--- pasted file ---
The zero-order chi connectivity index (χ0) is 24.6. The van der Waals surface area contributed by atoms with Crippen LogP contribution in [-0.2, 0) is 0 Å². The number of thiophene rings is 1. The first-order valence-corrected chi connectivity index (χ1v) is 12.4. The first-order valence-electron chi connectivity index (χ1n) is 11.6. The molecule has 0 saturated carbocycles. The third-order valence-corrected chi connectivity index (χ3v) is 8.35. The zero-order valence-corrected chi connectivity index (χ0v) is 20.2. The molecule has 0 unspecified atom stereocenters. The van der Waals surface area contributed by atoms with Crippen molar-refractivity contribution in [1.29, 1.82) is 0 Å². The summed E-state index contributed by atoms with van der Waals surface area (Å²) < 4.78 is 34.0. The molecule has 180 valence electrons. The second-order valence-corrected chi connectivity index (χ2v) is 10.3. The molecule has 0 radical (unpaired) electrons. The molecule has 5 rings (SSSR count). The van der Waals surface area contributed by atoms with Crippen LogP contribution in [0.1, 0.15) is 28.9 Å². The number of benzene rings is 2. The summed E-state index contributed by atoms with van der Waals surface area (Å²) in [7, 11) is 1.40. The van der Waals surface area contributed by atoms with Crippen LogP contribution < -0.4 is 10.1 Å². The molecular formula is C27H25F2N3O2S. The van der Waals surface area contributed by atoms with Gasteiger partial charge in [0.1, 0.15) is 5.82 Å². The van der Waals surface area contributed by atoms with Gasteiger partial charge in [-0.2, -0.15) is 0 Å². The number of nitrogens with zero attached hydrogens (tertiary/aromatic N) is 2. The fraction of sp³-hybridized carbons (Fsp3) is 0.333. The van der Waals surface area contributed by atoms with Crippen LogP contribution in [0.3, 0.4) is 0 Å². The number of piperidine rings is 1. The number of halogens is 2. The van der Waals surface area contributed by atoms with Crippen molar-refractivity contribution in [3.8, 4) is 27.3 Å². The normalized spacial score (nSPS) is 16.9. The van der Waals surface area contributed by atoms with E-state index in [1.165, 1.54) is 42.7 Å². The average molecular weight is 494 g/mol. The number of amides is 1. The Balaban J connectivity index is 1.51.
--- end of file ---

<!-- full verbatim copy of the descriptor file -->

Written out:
The zero-order chi connectivity index (χ0) is 24.6. The van der Waals surface area contributed by atoms with Crippen LogP contribution in [-0.2, 0) is 0 Å². The number of thiophene rings is 1. The first-order valence-corrected chi connectivity index (χ1v) is 12.4. The first-order valence-electron chi connectivity index (χ1n) is 11.6. The molecule has 0 saturated carbocycles. The third-order valence-corrected chi connectivity index (χ3v) is 8.35. The zero-order valence-corrected chi connectivity index (χ0v) is 20.2. The molecule has 0 unspecified atom stereocenters. The van der Waals surface area contributed by atoms with Crippen molar-refractivity contribution in [1.29, 1.82) is 0 Å². The summed E-state index contributed by atoms with van der Waals surface area (Å²) < 4.78 is 34.0. The molecule has 180 valence electrons. The second-order valence-corrected chi connectivity index (χ2v) is 10.3. The molecule has 0 radical (unpaired) electrons. The molecule has 5 rings (SSSR count). The van der Waals surface area contributed by atoms with Crippen LogP contribution in [0.1, 0.15) is 28.9 Å². The number of benzene rings is 2. The summed E-state index contributed by atoms with van der Waals surface area (Å²) in [7, 11) is 1.40. The van der Waals surface area contributed by atoms with Crippen LogP contribution < -0.4 is 10.1 Å². The molecular formula is C27H25F2N3O2S. The van der Waals surface area contributed by atoms with Gasteiger partial charge in [0.1, 0.15) is 5.82 Å². The van der Waals surface area contributed by atoms with Gasteiger partial charge in [-0.2, -0.15) is 0 Å². The number of nitrogens with zero attached hydrogens (tertiary/aromatic N) is 2. The fraction of sp³-hybridized carbons (Fsp3) is 0.333. The van der Waals surface area contributed by atoms with Crippen LogP contribution in [0.3, 0.4) is 0 Å². The number of piperidine rings is 1. The number of halogens is 2. The van der Waals surface area contributed by atoms with Crippen molar-refractivity contribution in [3.8, 4) is 27.3 Å². The normalized spacial score (nSPS) is 16.9. The van der Waals surface area contributed by atoms with E-state index in [1.165, 1.54) is 42.7 Å². The average molecular weight is 494 g/mol. The number of amides is 1. The Balaban J connectivity index is 1.51.